Edmond Emile LINDAUER, a prolific engraver and artist
- November 24, 2019
In modern French numismatics, the name Edmond LINDAUER is known for the 5, 10 and 25 centimes coins that were minted and circulated under the Third Republic. But he has designed many other coins and medals, often unsigned, or even signed by others.
The GUILLET ARCANE 17 Gallery pays tribute to this great engraver through an exhibition that will take place from December 06, 2019 to December 13, 2019. It celebrates the 150th anniversary of the engraver Emile Lindauer ‘s birth (1869-1942) and highlights his important and little-known creations, in the fields of numismatics, revealing an exceptional collection of absolutely unpublished works.
NUMISMAG will report on this exhibition and will not fail to reveal these discoveries to you around this important engraver of french modern numismatics.
Edmond-Émile Lindauer was born on July 30th, 1869 in the 12th borough of Paris. As a young apprentice, he discovered steel engraving, chasing and intaglio engraving. He is a student of the artist Jacques Perrin. He is a medalist and a sculptor. Like many engravers of the early 20th century, he had made his own tools.
In 1910, LINDAUER presented a frame with silver, bronze and unfinished project plasters at the Paris Medal Fair.
In 1913 a competition was launched by the law of August 4th, 1913 to replace Patey’s coins with nickel coins. On this occasion, he impressed the jury of the competition with the quality of his achievements. He won the competition and won a prize of 20,000 francs at the time, a fortune. To a journalist who asked him to define himself, he modestly replied “I am an craftsman”. He was then 45 years old.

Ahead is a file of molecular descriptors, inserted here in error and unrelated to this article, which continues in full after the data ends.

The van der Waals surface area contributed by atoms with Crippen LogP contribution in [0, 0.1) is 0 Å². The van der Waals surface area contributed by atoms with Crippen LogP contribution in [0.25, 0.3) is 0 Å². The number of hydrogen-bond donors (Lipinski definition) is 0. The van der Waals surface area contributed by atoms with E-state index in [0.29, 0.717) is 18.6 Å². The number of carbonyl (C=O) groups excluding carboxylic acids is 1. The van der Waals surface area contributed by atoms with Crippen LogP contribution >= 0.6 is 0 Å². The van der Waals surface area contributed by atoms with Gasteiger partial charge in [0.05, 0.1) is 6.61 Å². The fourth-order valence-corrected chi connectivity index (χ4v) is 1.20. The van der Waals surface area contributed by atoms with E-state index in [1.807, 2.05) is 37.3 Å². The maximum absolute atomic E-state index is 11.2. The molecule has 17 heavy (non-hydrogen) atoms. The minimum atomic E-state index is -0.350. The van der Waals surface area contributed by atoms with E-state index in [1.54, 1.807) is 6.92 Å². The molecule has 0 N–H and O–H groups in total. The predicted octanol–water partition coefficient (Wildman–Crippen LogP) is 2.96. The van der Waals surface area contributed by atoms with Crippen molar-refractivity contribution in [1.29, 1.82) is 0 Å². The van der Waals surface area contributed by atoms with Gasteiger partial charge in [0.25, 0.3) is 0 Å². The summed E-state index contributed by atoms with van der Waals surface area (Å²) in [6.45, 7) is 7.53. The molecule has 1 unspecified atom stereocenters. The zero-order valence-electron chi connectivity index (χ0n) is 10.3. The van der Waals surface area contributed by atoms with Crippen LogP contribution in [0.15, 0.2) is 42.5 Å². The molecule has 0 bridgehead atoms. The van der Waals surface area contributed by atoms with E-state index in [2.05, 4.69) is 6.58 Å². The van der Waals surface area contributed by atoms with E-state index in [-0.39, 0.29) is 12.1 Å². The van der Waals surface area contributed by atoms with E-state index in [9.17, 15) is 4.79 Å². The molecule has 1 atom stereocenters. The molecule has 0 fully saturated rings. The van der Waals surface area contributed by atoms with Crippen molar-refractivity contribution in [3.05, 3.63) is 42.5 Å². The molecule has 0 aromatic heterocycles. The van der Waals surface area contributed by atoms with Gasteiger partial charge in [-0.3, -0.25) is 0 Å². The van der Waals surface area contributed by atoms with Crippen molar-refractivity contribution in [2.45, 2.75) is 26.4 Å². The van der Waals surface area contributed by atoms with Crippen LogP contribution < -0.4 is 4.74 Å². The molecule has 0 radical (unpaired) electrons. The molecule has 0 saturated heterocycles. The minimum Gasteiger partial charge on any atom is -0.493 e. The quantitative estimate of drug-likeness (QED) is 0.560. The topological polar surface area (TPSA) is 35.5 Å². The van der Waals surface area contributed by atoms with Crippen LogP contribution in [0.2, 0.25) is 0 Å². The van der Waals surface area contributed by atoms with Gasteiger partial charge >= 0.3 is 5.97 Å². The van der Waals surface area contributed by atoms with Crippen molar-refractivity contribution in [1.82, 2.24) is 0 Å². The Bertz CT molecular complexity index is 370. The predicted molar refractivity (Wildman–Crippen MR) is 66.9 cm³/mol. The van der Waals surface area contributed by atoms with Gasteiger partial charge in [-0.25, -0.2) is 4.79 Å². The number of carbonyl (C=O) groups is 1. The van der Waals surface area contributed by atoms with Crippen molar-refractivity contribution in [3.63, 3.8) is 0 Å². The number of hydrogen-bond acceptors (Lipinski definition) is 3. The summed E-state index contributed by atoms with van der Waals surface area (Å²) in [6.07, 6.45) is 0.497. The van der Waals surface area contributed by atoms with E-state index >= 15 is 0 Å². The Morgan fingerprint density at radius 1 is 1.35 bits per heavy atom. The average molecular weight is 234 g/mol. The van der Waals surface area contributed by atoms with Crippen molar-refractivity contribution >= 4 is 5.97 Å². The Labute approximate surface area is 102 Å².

Trial strike 25 centimes 1913 – LINDAUER – Musée Monnaie de Paris Collection
one side bronze trial strike, unperforated (source ICE)
His three 5, 10 and 25 cent coins were minted and circulated from 1914 to 1946. Projects for coinage after his death were inspired by his work, such as the 1954 20 centimes minting test.
Trial strike Monnaie de Paris of 1954 20 centimes coin
He made three “Crédit Foncier” notes for the Principality of Monaco with a face value of 50 cents, one franc and two francs. These coins were minted in 1924 and 1926.
2 francs Crédit Foncier – Monaco – 1926, signed EM LINDAUER
He also made local tokens in the 1920s for Gabon.
Gabon tokens of mid 20’s – LECOMPTE Collection
(Source: Inumis auction of 12/2019)
The year 1931 was a year of transition for French Indochina and LINDAUER, with the first change in design since the creation of Piastre’s seated Liberty, the French “Trade Dollar”, in 1885. Lindauer’s mission was to create the new series of French Indochina coins in 1931. He drew the portrait of Liberty for the Silver Piaster coins, for which we know rare tests, silver piedforts and aluminium presentation coins.
The tests were struck only to test and adjust the alignment of the new dies when the coins were struck.
trial strike Piastre 1931 (source: Inumis)
In addition, Edmond LINDAUER engraved a series of medals to celebrate the 1931 colonial exhibition in Paris.
Coin set from LECOMPTE collection – colonial exhibition of 1931 (souce: Inumis)
colonial exhibition of 1931 medal – Inumis auction of 12/2019
He is the creator of many commemorative medals related to the United States, including several concerning Theodore Roosevelt, which are highly sought after by American collectors.
He died on March 2nd, 1942 at his home in Garches (suburb of Paris).
Sources: Galerie GUILLET ARCANE 17 and NUMISMAG.